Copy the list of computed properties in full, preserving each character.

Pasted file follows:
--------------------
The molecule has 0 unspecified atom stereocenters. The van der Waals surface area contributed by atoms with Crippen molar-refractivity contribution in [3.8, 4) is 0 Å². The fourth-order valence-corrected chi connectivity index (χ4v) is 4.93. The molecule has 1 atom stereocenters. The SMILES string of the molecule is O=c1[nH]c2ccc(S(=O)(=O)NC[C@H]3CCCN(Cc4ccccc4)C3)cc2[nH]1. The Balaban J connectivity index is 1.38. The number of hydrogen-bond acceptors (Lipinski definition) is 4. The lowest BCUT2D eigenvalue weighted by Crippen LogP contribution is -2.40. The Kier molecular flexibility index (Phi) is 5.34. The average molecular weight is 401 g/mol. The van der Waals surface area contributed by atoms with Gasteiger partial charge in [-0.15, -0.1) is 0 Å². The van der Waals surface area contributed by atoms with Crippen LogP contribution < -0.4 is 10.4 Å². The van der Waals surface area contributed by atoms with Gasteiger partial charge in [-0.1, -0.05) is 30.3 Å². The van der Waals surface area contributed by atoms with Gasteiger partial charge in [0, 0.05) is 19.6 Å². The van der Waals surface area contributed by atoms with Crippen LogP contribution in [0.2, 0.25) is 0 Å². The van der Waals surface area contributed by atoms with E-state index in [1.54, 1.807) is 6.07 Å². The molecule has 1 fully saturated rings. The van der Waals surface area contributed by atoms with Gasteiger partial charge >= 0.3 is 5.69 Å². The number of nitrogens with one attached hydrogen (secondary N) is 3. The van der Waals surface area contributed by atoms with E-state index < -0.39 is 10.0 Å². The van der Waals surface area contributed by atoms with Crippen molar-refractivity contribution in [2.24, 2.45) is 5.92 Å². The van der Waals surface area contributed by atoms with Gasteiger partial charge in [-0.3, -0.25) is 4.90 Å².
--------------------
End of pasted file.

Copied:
The molecule has 0 unspecified atom stereocenters. The van der Waals surface area contributed by atoms with Crippen molar-refractivity contribution in [3.8, 4) is 0 Å². The fourth-order valence-corrected chi connectivity index (χ4v) is 4.93. The molecule has 1 atom stereocenters. The SMILES string of the molecule is O=c1[nH]c2ccc(S(=O)(=O)NC[C@H]3CCCN(Cc4ccccc4)C3)cc2[nH]1. The Balaban J connectivity index is 1.38. The number of hydrogen-bond acceptors (Lipinski definition) is 4. The lowest BCUT2D eigenvalue weighted by Crippen LogP contribution is -2.40. The Kier molecular flexibility index (Phi) is 5.34. The average molecular weight is 401 g/mol. The van der Waals surface area contributed by atoms with Gasteiger partial charge in [-0.15, -0.1) is 0 Å². The van der Waals surface area contributed by atoms with Crippen LogP contribution < -0.4 is 10.4 Å². The van der Waals surface area contributed by atoms with Gasteiger partial charge in [-0.1, -0.05) is 30.3 Å². The van der Waals surface area contributed by atoms with Gasteiger partial charge in [0, 0.05) is 19.6 Å². The van der Waals surface area contributed by atoms with Crippen LogP contribution in [0.2, 0.25) is 0 Å². The van der Waals surface area contributed by atoms with E-state index in [1.54, 1.807) is 6.07 Å². The molecule has 1 fully saturated rings. The van der Waals surface area contributed by atoms with Gasteiger partial charge >= 0.3 is 5.69 Å². The number of nitrogens with one attached hydrogen (secondary N) is 3. The van der Waals surface area contributed by atoms with E-state index < -0.39 is 10.0 Å². The van der Waals surface area contributed by atoms with Crippen molar-refractivity contribution in [2.24, 2.45) is 5.92 Å². The van der Waals surface area contributed by atoms with Gasteiger partial charge in [-0.3, -0.25) is 4.90 Å².